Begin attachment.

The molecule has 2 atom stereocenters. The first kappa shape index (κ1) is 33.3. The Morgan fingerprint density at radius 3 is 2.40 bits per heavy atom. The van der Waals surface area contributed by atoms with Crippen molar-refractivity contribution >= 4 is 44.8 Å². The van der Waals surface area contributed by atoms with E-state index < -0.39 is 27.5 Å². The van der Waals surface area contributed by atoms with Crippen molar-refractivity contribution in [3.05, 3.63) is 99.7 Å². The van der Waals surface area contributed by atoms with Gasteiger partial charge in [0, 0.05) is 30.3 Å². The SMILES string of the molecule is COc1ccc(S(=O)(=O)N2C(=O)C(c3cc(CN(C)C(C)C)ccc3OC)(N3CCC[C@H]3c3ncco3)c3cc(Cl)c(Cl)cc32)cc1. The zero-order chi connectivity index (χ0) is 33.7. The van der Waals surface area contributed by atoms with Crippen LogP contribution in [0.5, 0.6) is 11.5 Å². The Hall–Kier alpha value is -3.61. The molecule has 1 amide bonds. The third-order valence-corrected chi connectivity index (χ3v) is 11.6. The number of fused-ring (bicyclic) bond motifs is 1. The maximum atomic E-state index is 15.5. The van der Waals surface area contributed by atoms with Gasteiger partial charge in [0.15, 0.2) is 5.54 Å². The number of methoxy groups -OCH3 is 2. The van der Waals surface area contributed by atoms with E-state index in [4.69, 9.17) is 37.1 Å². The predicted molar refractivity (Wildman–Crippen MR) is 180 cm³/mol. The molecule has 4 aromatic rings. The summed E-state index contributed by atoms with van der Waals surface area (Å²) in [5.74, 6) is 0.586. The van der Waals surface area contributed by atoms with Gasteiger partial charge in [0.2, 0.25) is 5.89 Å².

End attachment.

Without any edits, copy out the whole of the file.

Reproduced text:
The molecule has 2 atom stereocenters. The first kappa shape index (κ1) is 33.3. The Morgan fingerprint density at radius 3 is 2.40 bits per heavy atom. The van der Waals surface area contributed by atoms with Crippen molar-refractivity contribution >= 4 is 44.8 Å². The van der Waals surface area contributed by atoms with E-state index < -0.39 is 27.5 Å². The van der Waals surface area contributed by atoms with Crippen molar-refractivity contribution in [3.05, 3.63) is 99.7 Å². The van der Waals surface area contributed by atoms with Gasteiger partial charge in [0, 0.05) is 30.3 Å². The SMILES string of the molecule is COc1ccc(S(=O)(=O)N2C(=O)C(c3cc(CN(C)C(C)C)ccc3OC)(N3CCC[C@H]3c3ncco3)c3cc(Cl)c(Cl)cc32)cc1. The zero-order chi connectivity index (χ0) is 33.7. The van der Waals surface area contributed by atoms with Crippen LogP contribution in [0.5, 0.6) is 11.5 Å². The Hall–Kier alpha value is -3.61. The molecule has 1 amide bonds. The third-order valence-corrected chi connectivity index (χ3v) is 11.6. The number of fused-ring (bicyclic) bond motifs is 1. The maximum atomic E-state index is 15.5. The van der Waals surface area contributed by atoms with Gasteiger partial charge in [0.15, 0.2) is 5.54 Å². The number of methoxy groups -OCH3 is 2. The van der Waals surface area contributed by atoms with E-state index in [4.69, 9.17) is 37.1 Å². The predicted molar refractivity (Wildman–Crippen MR) is 180 cm³/mol. The molecule has 4 aromatic rings. The summed E-state index contributed by atoms with van der Waals surface area (Å²) in [5.74, 6) is 0.586. The van der Waals surface area contributed by atoms with Gasteiger partial charge in [0.2, 0.25) is 5.89 Å².